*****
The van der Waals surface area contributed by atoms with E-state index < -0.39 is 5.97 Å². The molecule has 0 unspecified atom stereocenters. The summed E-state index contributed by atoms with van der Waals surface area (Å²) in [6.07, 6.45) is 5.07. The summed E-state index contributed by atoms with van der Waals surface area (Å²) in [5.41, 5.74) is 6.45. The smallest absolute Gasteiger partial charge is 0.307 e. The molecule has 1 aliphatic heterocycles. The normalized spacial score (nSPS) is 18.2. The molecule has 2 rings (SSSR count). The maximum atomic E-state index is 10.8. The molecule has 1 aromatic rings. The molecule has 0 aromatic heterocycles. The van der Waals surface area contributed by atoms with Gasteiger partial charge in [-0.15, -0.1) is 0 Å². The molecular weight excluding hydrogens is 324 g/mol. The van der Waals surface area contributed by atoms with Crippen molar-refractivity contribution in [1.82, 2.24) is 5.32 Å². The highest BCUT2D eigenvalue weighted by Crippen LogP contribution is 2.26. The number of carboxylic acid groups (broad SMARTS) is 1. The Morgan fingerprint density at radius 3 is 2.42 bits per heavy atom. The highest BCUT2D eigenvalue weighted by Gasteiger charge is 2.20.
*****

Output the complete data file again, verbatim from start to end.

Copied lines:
The van der Waals surface area contributed by atoms with E-state index < -0.39 is 5.97 Å². The molecule has 0 unspecified atom stereocenters. The summed E-state index contributed by atoms with van der Waals surface area (Å²) in [6.07, 6.45) is 5.07. The summed E-state index contributed by atoms with van der Waals surface area (Å²) in [5.41, 5.74) is 6.45. The smallest absolute Gasteiger partial charge is 0.307 e. The molecule has 1 aliphatic heterocycles. The normalized spacial score (nSPS) is 18.2. The molecule has 2 rings (SSSR count). The maximum atomic E-state index is 10.8. The molecule has 1 aromatic rings. The molecule has 0 aromatic heterocycles. The van der Waals surface area contributed by atoms with Gasteiger partial charge in [-0.15, -0.1) is 0 Å². The molecular weight excluding hydrogens is 324 g/mol. The van der Waals surface area contributed by atoms with Crippen molar-refractivity contribution in [1.82, 2.24) is 5.32 Å². The highest BCUT2D eigenvalue weighted by Crippen LogP contribution is 2.26. The number of carboxylic acid groups (broad SMARTS) is 1. The Morgan fingerprint density at radius 3 is 2.42 bits per heavy atom. The highest BCUT2D eigenvalue weighted by Gasteiger charge is 2.20.